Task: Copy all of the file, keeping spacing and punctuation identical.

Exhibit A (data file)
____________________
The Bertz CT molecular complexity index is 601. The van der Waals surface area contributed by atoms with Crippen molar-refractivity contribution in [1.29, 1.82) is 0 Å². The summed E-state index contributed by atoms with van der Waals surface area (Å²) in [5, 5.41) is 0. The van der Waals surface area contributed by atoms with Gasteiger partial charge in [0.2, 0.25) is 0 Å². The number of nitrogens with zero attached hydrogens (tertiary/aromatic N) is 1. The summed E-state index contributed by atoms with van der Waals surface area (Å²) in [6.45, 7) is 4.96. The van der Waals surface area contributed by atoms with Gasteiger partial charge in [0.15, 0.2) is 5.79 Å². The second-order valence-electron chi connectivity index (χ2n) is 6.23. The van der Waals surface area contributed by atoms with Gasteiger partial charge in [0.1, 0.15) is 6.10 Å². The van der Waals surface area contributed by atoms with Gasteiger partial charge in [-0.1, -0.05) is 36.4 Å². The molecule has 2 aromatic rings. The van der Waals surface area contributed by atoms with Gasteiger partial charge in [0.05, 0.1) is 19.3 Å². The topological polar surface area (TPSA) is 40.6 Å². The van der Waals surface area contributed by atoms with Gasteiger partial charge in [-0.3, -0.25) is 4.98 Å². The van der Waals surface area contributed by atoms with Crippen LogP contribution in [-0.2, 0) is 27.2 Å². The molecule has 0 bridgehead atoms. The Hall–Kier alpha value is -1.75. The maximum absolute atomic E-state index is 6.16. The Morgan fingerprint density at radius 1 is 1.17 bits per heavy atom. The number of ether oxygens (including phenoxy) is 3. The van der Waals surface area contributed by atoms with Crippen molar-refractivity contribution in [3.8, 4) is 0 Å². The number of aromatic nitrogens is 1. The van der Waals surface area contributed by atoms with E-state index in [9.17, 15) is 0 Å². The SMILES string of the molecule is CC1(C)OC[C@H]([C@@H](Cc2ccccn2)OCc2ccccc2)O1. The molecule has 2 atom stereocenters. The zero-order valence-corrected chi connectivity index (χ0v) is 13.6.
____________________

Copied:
The Bertz CT molecular complexity index is 601. The van der Waals surface area contributed by atoms with Crippen molar-refractivity contribution in [1.29, 1.82) is 0 Å². The summed E-state index contributed by atoms with van der Waals surface area (Å²) in [5, 5.41) is 0. The van der Waals surface area contributed by atoms with Gasteiger partial charge in [0.2, 0.25) is 0 Å². The number of nitrogens with zero attached hydrogens (tertiary/aromatic N) is 1. The summed E-state index contributed by atoms with van der Waals surface area (Å²) in [6.45, 7) is 4.96. The van der Waals surface area contributed by atoms with Gasteiger partial charge in [0.15, 0.2) is 5.79 Å². The second-order valence-electron chi connectivity index (χ2n) is 6.23. The van der Waals surface area contributed by atoms with Gasteiger partial charge in [0.1, 0.15) is 6.10 Å². The van der Waals surface area contributed by atoms with Gasteiger partial charge in [-0.1, -0.05) is 36.4 Å². The molecule has 2 aromatic rings. The van der Waals surface area contributed by atoms with Gasteiger partial charge in [0.05, 0.1) is 19.3 Å². The topological polar surface area (TPSA) is 40.6 Å². The van der Waals surface area contributed by atoms with Gasteiger partial charge in [-0.3, -0.25) is 4.98 Å². The van der Waals surface area contributed by atoms with Crippen LogP contribution in [-0.2, 0) is 27.2 Å². The molecule has 0 bridgehead atoms. The Hall–Kier alpha value is -1.75. The maximum absolute atomic E-state index is 6.16. The Morgan fingerprint density at radius 1 is 1.17 bits per heavy atom. The number of ether oxygens (including phenoxy) is 3. The van der Waals surface area contributed by atoms with Crippen molar-refractivity contribution in [3.8, 4) is 0 Å². The number of aromatic nitrogens is 1. The van der Waals surface area contributed by atoms with E-state index in [9.17, 15) is 0 Å². The SMILES string of the molecule is CC1(C)OC[C@H]([C@@H](Cc2ccccn2)OCc2ccccc2)O1. The molecule has 2 atom stereocenters. The zero-order valence-corrected chi connectivity index (χ0v) is 13.6.